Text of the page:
Detailed USGS studies on fire patterns and histories on the Department of the Interior lands and forests are foundational to restoring fire cycles that will safeguard human lives and property and benefit the richness of land types across the country. Likewise, Steblein said, USGS’s ability to provide timely and accurate data and maps helps managers mitigate the effects of wildfire.
“Not only do we have experienced fire scientists at USGS,” said Steblein, “but we also have other researchers who bring their expertise to bear on complex issues surrounding wildfires, such as impaired water and air quality, debris-flow risks and how to manage and lessen the risk of wildfires in urban and wildland areas.”
Visit our new USGS Wildland Fire Science webpage and read about the projects below to learn how USGS fire science is making a difference:
LANDFIRE! USGS Data Provides Insight into Vegetation, Terrain, Hydrology and More
Management agencies and elected officials need sound information about the effects of large wildfires to make effective policy and make management decisions. The national LANDFIRE data set, a product co-produced by USGS, Department of the Interior and the U.S. Forest Service does just that. One specific real-time tool of LANDFIRE, the Wildfire Decision Support System, is used by incident-management teams on the front lines of fighting wildfires in the field. LANDFIRE is also used by fire managers before fires to help discern where the highest wildland fire risks are and to take steps to reduce risks in those potential hot spots. The data are also used to reduce risk to areas of specific concern, like areas with giant sequoias, endangered species and even cultural artifacts.
Monitoring Burn Severity Trends Helps Forecast Erosion, Debris-Flows and Flooding in Areas Burned by Wildfire
Monitoring Trends in Burn Severity (MTBS) is an interagency program that maps the burn severity and extent of large fires, 1,000 acres or more in the West and 500 acres in the East, across all lands of the United States from 1984 to present. These data have already saved lives by enabling USGS scientists to use them in computer models that forecast potentially catastrophic flooding, debris-flows or mudslides in urban and suburban areas following wildfires.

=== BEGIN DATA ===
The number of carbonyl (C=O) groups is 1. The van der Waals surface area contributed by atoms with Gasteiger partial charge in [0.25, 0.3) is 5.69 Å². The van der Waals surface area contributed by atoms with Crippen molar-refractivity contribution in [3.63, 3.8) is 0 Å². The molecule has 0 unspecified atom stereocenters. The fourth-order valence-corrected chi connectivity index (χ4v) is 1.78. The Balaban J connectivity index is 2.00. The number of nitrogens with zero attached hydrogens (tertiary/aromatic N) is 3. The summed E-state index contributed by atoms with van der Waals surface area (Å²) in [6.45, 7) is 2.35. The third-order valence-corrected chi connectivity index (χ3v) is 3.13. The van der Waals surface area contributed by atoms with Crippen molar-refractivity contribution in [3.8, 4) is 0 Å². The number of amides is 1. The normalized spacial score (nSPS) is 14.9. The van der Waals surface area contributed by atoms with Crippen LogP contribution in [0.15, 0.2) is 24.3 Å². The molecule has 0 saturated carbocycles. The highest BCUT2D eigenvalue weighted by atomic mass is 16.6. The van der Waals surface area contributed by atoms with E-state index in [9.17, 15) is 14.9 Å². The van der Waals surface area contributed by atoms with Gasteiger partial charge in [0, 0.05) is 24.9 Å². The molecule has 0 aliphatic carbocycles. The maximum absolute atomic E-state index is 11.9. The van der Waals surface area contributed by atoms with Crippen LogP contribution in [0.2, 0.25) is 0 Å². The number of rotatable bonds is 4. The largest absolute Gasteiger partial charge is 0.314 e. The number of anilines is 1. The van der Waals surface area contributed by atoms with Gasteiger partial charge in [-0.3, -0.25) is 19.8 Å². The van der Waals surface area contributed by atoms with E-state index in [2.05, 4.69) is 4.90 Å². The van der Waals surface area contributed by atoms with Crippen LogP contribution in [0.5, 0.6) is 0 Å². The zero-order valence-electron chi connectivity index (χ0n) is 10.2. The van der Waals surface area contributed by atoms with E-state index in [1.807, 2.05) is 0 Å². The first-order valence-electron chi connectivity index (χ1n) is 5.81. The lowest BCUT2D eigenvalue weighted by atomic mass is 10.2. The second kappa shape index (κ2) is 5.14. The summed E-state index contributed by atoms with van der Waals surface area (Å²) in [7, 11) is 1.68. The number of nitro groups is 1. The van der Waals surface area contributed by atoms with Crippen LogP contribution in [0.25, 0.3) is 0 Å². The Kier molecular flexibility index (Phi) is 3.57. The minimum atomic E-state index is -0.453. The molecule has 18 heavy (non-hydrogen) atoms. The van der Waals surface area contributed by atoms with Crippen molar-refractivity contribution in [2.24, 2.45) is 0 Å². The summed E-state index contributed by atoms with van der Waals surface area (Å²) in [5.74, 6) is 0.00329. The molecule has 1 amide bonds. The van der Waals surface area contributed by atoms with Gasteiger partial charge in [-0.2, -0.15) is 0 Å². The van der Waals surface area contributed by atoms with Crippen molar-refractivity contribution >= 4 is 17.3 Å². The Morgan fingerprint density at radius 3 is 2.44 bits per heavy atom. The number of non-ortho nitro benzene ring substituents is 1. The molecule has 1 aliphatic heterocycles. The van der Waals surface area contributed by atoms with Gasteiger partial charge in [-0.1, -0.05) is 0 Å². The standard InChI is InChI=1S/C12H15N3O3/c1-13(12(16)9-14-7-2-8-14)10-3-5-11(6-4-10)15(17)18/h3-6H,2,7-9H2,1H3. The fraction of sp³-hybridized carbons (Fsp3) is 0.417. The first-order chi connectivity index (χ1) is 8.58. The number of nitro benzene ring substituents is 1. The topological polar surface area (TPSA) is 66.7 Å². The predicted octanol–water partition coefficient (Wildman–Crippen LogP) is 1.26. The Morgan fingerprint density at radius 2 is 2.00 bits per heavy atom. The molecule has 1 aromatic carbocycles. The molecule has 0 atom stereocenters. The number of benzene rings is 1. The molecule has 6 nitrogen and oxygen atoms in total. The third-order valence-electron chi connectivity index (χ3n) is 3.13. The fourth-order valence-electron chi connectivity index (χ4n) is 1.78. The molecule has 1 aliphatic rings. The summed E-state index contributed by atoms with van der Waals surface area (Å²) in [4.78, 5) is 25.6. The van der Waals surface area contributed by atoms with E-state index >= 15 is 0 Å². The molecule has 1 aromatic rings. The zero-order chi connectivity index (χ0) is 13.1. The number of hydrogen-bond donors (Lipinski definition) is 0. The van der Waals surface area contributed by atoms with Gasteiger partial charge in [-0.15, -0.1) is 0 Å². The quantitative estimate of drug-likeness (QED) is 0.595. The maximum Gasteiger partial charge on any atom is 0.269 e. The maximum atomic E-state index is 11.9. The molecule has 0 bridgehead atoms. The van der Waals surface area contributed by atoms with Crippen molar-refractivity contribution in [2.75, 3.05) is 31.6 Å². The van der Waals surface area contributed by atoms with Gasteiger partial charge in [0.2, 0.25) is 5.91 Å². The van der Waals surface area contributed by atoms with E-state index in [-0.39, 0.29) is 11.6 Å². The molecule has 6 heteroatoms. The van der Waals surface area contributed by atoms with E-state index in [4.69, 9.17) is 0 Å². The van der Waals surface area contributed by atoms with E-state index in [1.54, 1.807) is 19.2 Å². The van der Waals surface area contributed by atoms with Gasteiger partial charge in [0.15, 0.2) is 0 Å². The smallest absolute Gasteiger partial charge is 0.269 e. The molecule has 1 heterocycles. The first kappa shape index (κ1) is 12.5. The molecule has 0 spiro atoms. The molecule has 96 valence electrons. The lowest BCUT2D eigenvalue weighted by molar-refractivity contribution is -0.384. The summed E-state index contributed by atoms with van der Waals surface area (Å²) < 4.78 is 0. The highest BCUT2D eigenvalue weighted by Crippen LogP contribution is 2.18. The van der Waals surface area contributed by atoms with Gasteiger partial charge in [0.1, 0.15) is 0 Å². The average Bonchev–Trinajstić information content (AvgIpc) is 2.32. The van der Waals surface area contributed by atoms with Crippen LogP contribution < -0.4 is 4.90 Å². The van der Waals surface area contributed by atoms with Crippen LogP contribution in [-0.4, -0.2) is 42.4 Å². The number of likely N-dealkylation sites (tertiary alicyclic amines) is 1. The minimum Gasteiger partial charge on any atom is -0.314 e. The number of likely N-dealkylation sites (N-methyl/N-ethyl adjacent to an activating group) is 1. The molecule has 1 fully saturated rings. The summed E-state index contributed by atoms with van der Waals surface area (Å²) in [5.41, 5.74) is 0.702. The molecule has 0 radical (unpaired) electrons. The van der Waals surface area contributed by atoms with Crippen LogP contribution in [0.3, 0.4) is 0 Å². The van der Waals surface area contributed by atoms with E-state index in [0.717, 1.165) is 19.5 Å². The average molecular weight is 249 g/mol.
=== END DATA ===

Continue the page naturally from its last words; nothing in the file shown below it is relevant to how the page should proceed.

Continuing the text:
MTBS data are freely available to many users including policy-makers and others focused on implementing and monitoring national fire management strategies; field management units such as national forests, parks and other federal and tribal lands that benefit from GIS-ready maps and data; other federal land-cover mapping programs such as LANDFIRE, which uses burn severity data in their own efforts; and academic and agency research entities.
MTBS data are generated by leveraging other national programs such as the Landsat satellite program, jointly developed and managed by the USGS and NASA. One of the greatest strengths of the program is the consistency of the data products going back to 1984, which would be impossible without the historic Landsat archive, the largest in the world. Download the MTBS Overview paper here.
Wildfires Threaten Future Water Supplies in the West
Across the West, wildfires are expected to increase in frequency, size and severity. Not only is fire a threat to life and property, but it can also reduce the quality of water supplies by increasing the amount of sediment entering streams – turning clear mountain waters brown. These impacts can persist for years and require costly restoration.